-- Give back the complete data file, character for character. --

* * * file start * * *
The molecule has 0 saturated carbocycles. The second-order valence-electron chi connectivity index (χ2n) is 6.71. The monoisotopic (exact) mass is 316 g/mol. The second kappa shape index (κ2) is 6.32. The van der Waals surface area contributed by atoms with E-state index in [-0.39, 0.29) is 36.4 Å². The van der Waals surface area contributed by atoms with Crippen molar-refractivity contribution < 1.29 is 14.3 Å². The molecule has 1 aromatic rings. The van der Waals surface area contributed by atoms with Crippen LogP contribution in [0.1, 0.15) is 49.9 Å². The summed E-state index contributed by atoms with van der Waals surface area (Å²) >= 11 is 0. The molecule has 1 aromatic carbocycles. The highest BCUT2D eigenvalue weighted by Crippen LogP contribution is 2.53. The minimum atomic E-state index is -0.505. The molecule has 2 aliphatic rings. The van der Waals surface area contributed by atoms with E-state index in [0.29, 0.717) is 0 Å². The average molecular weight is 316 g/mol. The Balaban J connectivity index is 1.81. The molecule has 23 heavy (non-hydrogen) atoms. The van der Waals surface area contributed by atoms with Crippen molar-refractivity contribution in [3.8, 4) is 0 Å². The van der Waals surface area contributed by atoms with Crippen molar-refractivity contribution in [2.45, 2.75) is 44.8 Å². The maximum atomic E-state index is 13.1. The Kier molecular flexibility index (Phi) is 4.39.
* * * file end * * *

The molecule has 0 saturated carbocycles. The second-order valence-electron chi connectivity index (χ2n) is 6.71. The monoisotopic (exact) mass is 316 g/mol. The second kappa shape index (κ2) is 6.32. The van der Waals surface area contributed by atoms with E-state index in [-0.39, 0.29) is 36.4 Å². The van der Waals surface area contributed by atoms with Crippen molar-refractivity contribution < 1.29 is 14.3 Å². The molecule has 1 aromatic rings. The van der Waals surface area contributed by atoms with Crippen LogP contribution in [0.1, 0.15) is 49.9 Å². The summed E-state index contributed by atoms with van der Waals surface area (Å²) >= 11 is 0. The molecule has 1 aromatic carbocycles. The highest BCUT2D eigenvalue weighted by Crippen LogP contribution is 2.53. The minimum atomic E-state index is -0.505. The molecule has 2 aliphatic rings. The van der Waals surface area contributed by atoms with E-state index in [0.29, 0.717) is 0 Å². The average molecular weight is 316 g/mol. The Balaban J connectivity index is 1.81. The molecule has 23 heavy (non-hydrogen) atoms. The van der Waals surface area contributed by atoms with Crippen molar-refractivity contribution in [3.8, 4) is 0 Å². The van der Waals surface area contributed by atoms with Crippen molar-refractivity contribution in [2.45, 2.75) is 44.8 Å². The maximum atomic E-state index is 13.1. The Kier molecular flexibility index (Phi) is 4.39.